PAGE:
As we learn more about the US intelligence community’s top secret, multi-billion dollar “Black budget” and how the NSA pays technology companies to comply with the Prism spying program, another mostly unnoticed pipeline moves billions of federal surveillance dollars from the Department of Homeland Security (DHS) to local governments for dragnet surveillance systems that include video camera networks, automated license plate readers, facial recognition, and even drones and tanks.
As the scope of federal surveillance becomes clearer, all of us should take a hard look at federal surveillance grants to local communities, consider how they distort local democracy, and demand more civil liberties safeguards, oversight, and accountability. Federal grants to local and state governments for the purchase of new surveillance technology have risen dramatically over the last decade, all with little to no local oversight. Federal dollars—as much as $300 million from DHS just last year—find their way to local governments via opaque grant programs.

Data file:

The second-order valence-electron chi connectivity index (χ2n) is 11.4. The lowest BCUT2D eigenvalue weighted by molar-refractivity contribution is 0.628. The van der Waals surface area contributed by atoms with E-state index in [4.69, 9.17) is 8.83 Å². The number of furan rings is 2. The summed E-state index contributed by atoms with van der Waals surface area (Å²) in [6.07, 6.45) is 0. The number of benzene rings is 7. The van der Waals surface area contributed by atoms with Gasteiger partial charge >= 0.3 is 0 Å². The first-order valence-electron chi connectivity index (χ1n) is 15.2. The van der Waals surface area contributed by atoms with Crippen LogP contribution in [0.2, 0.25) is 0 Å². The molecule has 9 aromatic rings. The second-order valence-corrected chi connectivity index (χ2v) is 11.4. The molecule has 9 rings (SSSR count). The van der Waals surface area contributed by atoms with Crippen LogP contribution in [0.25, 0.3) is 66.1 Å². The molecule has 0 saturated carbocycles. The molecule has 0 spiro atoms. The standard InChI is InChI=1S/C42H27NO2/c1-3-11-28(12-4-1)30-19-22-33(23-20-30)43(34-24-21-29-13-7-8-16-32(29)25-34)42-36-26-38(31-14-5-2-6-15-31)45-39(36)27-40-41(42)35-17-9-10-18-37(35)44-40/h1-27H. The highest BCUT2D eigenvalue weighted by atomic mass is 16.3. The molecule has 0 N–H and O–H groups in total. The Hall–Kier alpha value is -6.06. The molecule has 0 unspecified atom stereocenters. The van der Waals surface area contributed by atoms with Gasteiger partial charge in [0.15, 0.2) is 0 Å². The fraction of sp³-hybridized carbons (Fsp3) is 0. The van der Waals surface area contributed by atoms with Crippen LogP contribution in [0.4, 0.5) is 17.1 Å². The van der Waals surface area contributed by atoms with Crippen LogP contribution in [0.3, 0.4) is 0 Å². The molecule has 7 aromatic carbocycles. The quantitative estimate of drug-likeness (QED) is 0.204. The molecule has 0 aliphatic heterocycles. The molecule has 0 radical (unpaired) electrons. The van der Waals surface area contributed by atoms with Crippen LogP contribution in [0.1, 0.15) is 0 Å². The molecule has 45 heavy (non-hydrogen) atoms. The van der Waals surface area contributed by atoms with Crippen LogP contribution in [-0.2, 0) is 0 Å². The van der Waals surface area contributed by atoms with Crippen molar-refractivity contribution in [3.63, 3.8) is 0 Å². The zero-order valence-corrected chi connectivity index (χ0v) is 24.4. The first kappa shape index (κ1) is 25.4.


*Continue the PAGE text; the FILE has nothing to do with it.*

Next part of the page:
Any debate over local purse strings slips into the background as the primary question for local governments becomes “Why wouldn’t we take this cash?”
Like the federal intelligence community’s black budget, which allows our federal government to allocate billions of taxpayer dollars for spying, all without public debate, these federal grants to local communities also distort the democratic process and prevent a meaningful discussion of the relative costs and benefits of surveillance technology.
This cannot continue. Increased transparency about surveillance programs needs to be built in from the start and it should begin with robust public discussion well before applications are made for federal funds.
Via Zen Haven